I really thought I had been lucky enough to grow up in a world where sexism had died, I never felt I had to prove myself at school or college, and I was always encouraged by my parents and my teachers to pursue science.
I know that supposedly in the past (or as a great post by southernfriedscience describes it, “pre-internet”) sexism was pretty much a given, but I seemed to get by without bumping into it.
Post-internet, this catalyst called ‘social media’ appeared. A way of connecting stories, a platform of virtual solidarity, and a voice to stand up and defend ourselves.
Now, probably the most headline grabbing social-media frenzy example, was Tim Hunt’s “the problem with girls” speech. A Nobel prize winner made the dazzling mistake of portraying women scientists as weepy, incapable of taking criticism and distracting to men who “fall in love with them”, to a room brimming with female scientists. The fall-out was massive. Barely surviving the (often-brutal) personal attacks across the globe, he resigned, offered a vague apology and suddenly trended on twitter with the (hilarious) ‘distractinglysexy’ hashtag. Side-note, this has been one of the highlights of my twitter-life, and completely shutdown the “feminist’s are humourless” reaction from camp-Hunt. See some of the best here.
But this highlighted a fierce solidarity, and when half the science students are female, hope and inspiration. In research we earn less on average, in jobs we cover just 14.4% of the STEM workforce and just one in 5 professors are women. As someone who has got through to PhD interviews many times and still no success, I’m not any less determined to try and make it to one of those professorships (this article by The Guardian is pretty interesting though). Three days after handing in my masters thesis, my first job was with a huge international company specialising in satellite imagery, and I was the only woman in a huge team of men. Talk about being thrown in at the deep end, I barely covered 1% of the workforce, let alone 14.4%, and yet this gave me the opportunity to prove myself.
I have had, I guess, a small glimpse of this association with tears and presumed feminine weakness. I took one day completely off in 4 months of my master’s thesis and as such I was reduced to tears in my supervisors’ office. “My priorities were wrong”, “I was not working as much as I should” and “I was unfocused”. In fact, I was mentally and physically broken. Exhausted from working from 8am till 6pm in a dark lab (dungeon) with none of my experiments wielding usable results, scoffing some beans on toast, and continuing to read papers alone in my bedroom past midnight whilst my housemates huddled round Great British Bakeoff together. My grandmother had passed away during the exams the month before to cancer, and somehow I still managed to claw myself to the top mark of my course. I was struggling, like any human would. So yes, I cried, alot in that office. And to this day, I am not ashamed. I am not a cold, detached scientist, I was a 22 year old that wanted to do so well and prove herself, and was fighting to show that I could be a scientist* and I was passionate.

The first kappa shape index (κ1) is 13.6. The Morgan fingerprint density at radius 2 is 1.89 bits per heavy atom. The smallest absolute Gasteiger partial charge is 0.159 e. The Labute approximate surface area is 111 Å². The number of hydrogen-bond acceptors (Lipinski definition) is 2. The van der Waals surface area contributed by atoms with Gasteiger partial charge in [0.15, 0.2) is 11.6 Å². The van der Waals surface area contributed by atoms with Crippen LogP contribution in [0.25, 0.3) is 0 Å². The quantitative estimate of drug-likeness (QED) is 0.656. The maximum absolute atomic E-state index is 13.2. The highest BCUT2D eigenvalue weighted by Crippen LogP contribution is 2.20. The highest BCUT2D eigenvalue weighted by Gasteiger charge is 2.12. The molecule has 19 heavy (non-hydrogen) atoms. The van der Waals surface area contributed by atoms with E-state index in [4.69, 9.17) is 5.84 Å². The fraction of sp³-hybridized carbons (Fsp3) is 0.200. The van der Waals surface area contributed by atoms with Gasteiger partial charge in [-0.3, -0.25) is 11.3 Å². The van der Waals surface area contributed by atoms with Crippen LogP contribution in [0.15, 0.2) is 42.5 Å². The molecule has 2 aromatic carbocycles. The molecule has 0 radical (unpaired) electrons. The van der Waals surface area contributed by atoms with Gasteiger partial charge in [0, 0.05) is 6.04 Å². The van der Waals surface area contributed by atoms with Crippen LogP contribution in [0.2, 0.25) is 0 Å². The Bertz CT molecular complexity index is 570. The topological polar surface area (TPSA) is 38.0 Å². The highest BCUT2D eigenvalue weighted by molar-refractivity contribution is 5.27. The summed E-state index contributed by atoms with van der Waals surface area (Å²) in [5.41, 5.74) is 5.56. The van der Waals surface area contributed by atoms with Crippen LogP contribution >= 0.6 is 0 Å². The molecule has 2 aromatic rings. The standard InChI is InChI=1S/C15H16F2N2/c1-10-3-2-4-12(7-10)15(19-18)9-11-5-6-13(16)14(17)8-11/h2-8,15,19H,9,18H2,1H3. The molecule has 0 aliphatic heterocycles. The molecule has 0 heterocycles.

Which brings me to Dr Emily Grossman. I’ve followed her on twitter for a while, and remember clearly the abuse she received for that interview and the day it spread like wildfire on twitter. Watching it, my face mirrored Emily’s during the interview, her expression says it all. During the torrent of insults from Milo, for me, she hit the nail on the head. It’s all down to confidence. Too many young women are put off by this “less competent” guise, this imposter-syndrome effect. Yes, even the beautiful talented pioneering Emma Watson has fallen foul to this. You only have to read my teacher reports from primary school to college in which every single one repeats “should have more confidence in herself”. Two first class degrees later and I still regularly tear myself down about “whether I can really do this” and the “did they pick me by accident” thoughts that haunt me.
Quick jump to Emily’s recent and brilliant Ted Talk and a quote that really stood out to me:
“How can we expect to solve the worlds problems if we are potentially putting off half of the talent”
She then highlights, that during the wave of the awful Paris attacks, a male presenter cried on air. Then apologised, perhaps as if conforming to stigmatism that crying is “weak”. It was in fact, as Emily perfectly puts it, an expression of care. So, like when I cried with frustration in that office in June, it was because I cared so much about my project and felt like I was being judged unfairly when I was putting so much time and effort in.
I do not think it is a hindrance, to have scientists that care so much about making progress and protecting the planet we live on. I am not going to reword her talk, I urge you to listen to it yourself, but she emphasises with many great examples that emotional openness is vital for making major scientific discoveries. Which brings me back to the beginning of this post, I believe we need to encourage collaboration, encourage nurturing environments, encourage emotional openness and not cause a male-female divide within science, alliance is key. We want to attract more scientists, not reprimand them for caring about their work or stigmatise tears to be a sign of fragility.
*I came out with a distinction in my MSc, and I am bloody damn proud.